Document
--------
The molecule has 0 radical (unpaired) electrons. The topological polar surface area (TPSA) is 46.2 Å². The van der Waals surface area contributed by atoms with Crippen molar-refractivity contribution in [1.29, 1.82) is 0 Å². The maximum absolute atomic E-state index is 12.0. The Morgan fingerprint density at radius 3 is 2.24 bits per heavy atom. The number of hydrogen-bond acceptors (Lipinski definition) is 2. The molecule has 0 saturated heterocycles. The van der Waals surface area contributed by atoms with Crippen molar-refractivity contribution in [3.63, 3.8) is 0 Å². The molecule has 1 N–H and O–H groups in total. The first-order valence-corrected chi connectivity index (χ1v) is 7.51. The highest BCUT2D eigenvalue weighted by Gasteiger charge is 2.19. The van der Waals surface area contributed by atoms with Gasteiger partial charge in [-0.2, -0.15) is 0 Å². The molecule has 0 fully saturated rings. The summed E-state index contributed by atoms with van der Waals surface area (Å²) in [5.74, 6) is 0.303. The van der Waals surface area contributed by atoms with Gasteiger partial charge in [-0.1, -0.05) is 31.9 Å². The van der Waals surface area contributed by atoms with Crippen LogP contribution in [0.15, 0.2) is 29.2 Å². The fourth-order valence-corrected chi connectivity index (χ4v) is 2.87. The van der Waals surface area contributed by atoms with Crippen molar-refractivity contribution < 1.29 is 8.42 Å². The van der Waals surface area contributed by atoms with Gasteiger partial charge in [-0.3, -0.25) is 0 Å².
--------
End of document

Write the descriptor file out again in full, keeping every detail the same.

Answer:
The molecule has 0 radical (unpaired) electrons. The topological polar surface area (TPSA) is 46.2 Å². The van der Waals surface area contributed by atoms with Crippen molar-refractivity contribution in [1.29, 1.82) is 0 Å². The maximum absolute atomic E-state index is 12.0. The Morgan fingerprint density at radius 3 is 2.24 bits per heavy atom. The number of hydrogen-bond acceptors (Lipinski definition) is 2. The molecule has 0 saturated heterocycles. The van der Waals surface area contributed by atoms with Crippen molar-refractivity contribution in [3.63, 3.8) is 0 Å². The molecule has 1 N–H and O–H groups in total. The first-order valence-corrected chi connectivity index (χ1v) is 7.51. The highest BCUT2D eigenvalue weighted by Gasteiger charge is 2.19. The van der Waals surface area contributed by atoms with Gasteiger partial charge in [-0.2, -0.15) is 0 Å². The molecule has 0 fully saturated rings. The summed E-state index contributed by atoms with van der Waals surface area (Å²) in [5.74, 6) is 0.303. The van der Waals surface area contributed by atoms with Gasteiger partial charge in [-0.1, -0.05) is 31.9 Å². The van der Waals surface area contributed by atoms with Crippen LogP contribution in [0.15, 0.2) is 29.2 Å². The fourth-order valence-corrected chi connectivity index (χ4v) is 2.87. The van der Waals surface area contributed by atoms with Crippen molar-refractivity contribution < 1.29 is 8.42 Å². The van der Waals surface area contributed by atoms with Gasteiger partial charge in [-0.3, -0.25) is 0 Å².